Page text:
• When the plaintiff has finished presenting their side, theyrest.”

  • That doesn’t mean they need a breather and a Gatorade.

  • It is just lawyer-speak for signaling they are done.

  • Then the defendant will present their case by calling witnesses and offer exhibits favorable

  • to their side.

  • Before and after the defendant’s case, the defendant may make motions to end the case

  • earlycalled a motion for a directed verdict in a jury trial.

  • That is, if the defendant thinks that the plaintiff hasn’t presented even the minimum

  • amount of evidence for a jury to decide in the plaintiff’s favor.

  • Then comes closing argumentseach party’s final chance to address the jury (or judge)

  • and sum up the evidence they presented in their case in the most favorable light possible.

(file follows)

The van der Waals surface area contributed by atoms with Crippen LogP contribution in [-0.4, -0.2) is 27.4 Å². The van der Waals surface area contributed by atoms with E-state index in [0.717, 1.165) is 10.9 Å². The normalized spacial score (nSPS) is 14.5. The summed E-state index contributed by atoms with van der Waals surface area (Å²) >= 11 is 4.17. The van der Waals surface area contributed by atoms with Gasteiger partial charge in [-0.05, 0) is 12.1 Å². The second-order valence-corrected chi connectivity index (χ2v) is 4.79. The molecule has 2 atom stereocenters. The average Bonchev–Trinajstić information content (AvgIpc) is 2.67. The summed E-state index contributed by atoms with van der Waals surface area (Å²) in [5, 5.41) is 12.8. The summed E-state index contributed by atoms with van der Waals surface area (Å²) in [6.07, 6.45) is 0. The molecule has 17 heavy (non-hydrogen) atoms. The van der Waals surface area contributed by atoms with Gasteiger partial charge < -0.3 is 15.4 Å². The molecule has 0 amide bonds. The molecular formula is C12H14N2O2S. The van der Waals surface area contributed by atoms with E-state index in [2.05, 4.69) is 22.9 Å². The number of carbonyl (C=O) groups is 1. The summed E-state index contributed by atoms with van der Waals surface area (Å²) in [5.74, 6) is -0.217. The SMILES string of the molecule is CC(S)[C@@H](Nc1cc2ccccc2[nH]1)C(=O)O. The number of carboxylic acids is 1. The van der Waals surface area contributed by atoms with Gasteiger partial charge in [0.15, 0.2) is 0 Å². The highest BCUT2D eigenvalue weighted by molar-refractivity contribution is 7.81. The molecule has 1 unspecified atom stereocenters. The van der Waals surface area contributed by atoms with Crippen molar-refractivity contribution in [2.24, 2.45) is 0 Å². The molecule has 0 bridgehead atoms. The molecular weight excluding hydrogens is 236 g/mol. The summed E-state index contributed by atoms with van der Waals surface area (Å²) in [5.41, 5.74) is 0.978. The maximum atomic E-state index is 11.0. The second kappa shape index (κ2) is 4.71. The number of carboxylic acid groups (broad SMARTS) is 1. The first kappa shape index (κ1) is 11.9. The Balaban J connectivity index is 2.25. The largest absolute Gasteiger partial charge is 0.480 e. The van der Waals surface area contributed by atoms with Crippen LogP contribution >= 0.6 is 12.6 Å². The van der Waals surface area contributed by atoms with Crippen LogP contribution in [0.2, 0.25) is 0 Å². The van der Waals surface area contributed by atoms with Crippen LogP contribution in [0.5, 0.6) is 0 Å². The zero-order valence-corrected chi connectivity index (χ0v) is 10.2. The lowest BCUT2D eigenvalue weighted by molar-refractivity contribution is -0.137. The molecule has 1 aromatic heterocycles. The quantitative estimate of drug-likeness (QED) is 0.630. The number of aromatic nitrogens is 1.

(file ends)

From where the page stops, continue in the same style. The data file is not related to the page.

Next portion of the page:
• After that, the judge gives the juryif the case is being tried by a juryits instructions.

  • Jury instructions tell the jurors the legal standards by which they must decide the case.

  • Then comes the judge or jury’s deliberation and verdict.

  • Basically their time to think.

  • Or, in the case of a jury, discuss the case and come to an ultimate verdict.

  • Jury verdicts are read aloud in court.

  • When it is read, listen closely, especially if it comes out against you.

  • If the findings of the jury make the verdict contradict itself, it is important to object

  • and point this out to the judge right away before the jury is dismissed.

  • After a jury verdict, the judge will thank the jury for their community service and dismiss

  • them.

  • Later, the judge will enter a judgment in favor of the party that the jury concluded

  • should win.

  • To give yourself the best possible chance at trialno matter which side you find yourself

  • onLegalYou is a tool that can’t afford to go unutilized.

  • LegalYou.

  • Where you are your own best lawyer.

There are few words in the English language more dramatic thantrial.”

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B1 US jury trial plaintiff case defendant judge

Trial

  • 19 1
    Amy.Lin posted on 2017/10/24
Video vocabulary